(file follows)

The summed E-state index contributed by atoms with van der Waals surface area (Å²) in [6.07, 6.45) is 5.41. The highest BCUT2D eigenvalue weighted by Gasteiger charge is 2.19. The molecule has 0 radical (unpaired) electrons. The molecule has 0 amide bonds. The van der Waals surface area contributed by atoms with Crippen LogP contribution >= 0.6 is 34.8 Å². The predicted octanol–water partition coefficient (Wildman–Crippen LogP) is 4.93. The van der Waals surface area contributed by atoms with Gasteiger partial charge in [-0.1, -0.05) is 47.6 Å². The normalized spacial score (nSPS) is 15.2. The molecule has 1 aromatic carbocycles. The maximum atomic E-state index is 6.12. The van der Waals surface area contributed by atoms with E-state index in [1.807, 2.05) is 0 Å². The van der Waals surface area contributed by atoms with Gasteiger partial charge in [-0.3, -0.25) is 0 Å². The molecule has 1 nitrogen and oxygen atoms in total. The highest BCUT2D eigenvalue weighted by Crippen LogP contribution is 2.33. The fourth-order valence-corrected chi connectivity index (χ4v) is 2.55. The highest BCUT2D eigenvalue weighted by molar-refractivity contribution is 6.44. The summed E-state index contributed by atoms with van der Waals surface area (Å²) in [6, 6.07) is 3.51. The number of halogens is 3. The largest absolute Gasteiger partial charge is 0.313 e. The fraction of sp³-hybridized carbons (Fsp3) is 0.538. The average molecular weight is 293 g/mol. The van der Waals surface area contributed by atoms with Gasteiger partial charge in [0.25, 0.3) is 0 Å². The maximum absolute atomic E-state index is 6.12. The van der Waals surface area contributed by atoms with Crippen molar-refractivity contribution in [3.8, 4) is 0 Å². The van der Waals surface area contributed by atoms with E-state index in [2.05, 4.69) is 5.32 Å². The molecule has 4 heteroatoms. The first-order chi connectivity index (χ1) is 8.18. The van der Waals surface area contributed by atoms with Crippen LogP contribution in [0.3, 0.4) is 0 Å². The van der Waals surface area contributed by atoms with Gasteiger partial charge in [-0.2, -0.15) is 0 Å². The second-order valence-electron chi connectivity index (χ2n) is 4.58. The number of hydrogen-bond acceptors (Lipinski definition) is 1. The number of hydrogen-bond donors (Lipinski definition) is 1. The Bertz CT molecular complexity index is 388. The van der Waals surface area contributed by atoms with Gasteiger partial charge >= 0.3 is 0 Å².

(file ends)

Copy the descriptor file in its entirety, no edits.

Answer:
The summed E-state index contributed by atoms with van der Waals surface area (Å²) in [6.07, 6.45) is 5.41. The highest BCUT2D eigenvalue weighted by Gasteiger charge is 2.19. The molecule has 0 radical (unpaired) electrons. The molecule has 0 amide bonds. The van der Waals surface area contributed by atoms with Crippen LogP contribution >= 0.6 is 34.8 Å². The predicted octanol–water partition coefficient (Wildman–Crippen LogP) is 4.93. The van der Waals surface area contributed by atoms with Gasteiger partial charge in [-0.1, -0.05) is 47.6 Å². The normalized spacial score (nSPS) is 15.2. The molecule has 1 aromatic carbocycles. The maximum atomic E-state index is 6.12. The van der Waals surface area contributed by atoms with E-state index in [1.807, 2.05) is 0 Å². The van der Waals surface area contributed by atoms with Gasteiger partial charge in [-0.3, -0.25) is 0 Å². The molecule has 1 nitrogen and oxygen atoms in total. The highest BCUT2D eigenvalue weighted by Crippen LogP contribution is 2.33. The fourth-order valence-corrected chi connectivity index (χ4v) is 2.55. The highest BCUT2D eigenvalue weighted by molar-refractivity contribution is 6.44. The summed E-state index contributed by atoms with van der Waals surface area (Å²) in [6, 6.07) is 3.51. The number of halogens is 3. The largest absolute Gasteiger partial charge is 0.313 e. The fraction of sp³-hybridized carbons (Fsp3) is 0.538. The average molecular weight is 293 g/mol. The van der Waals surface area contributed by atoms with Gasteiger partial charge in [0.25, 0.3) is 0 Å². The maximum absolute atomic E-state index is 6.12. The van der Waals surface area contributed by atoms with Crippen molar-refractivity contribution in [3.8, 4) is 0 Å². The van der Waals surface area contributed by atoms with E-state index in [2.05, 4.69) is 5.32 Å². The molecule has 4 heteroatoms. The first-order chi connectivity index (χ1) is 8.18. The van der Waals surface area contributed by atoms with Crippen LogP contribution in [0.3, 0.4) is 0 Å². The van der Waals surface area contributed by atoms with Gasteiger partial charge in [-0.2, -0.15) is 0 Å². The second-order valence-electron chi connectivity index (χ2n) is 4.58. The number of hydrogen-bond acceptors (Lipinski definition) is 1. The number of hydrogen-bond donors (Lipinski definition) is 1. The Bertz CT molecular complexity index is 388. The van der Waals surface area contributed by atoms with Gasteiger partial charge >= 0.3 is 0 Å².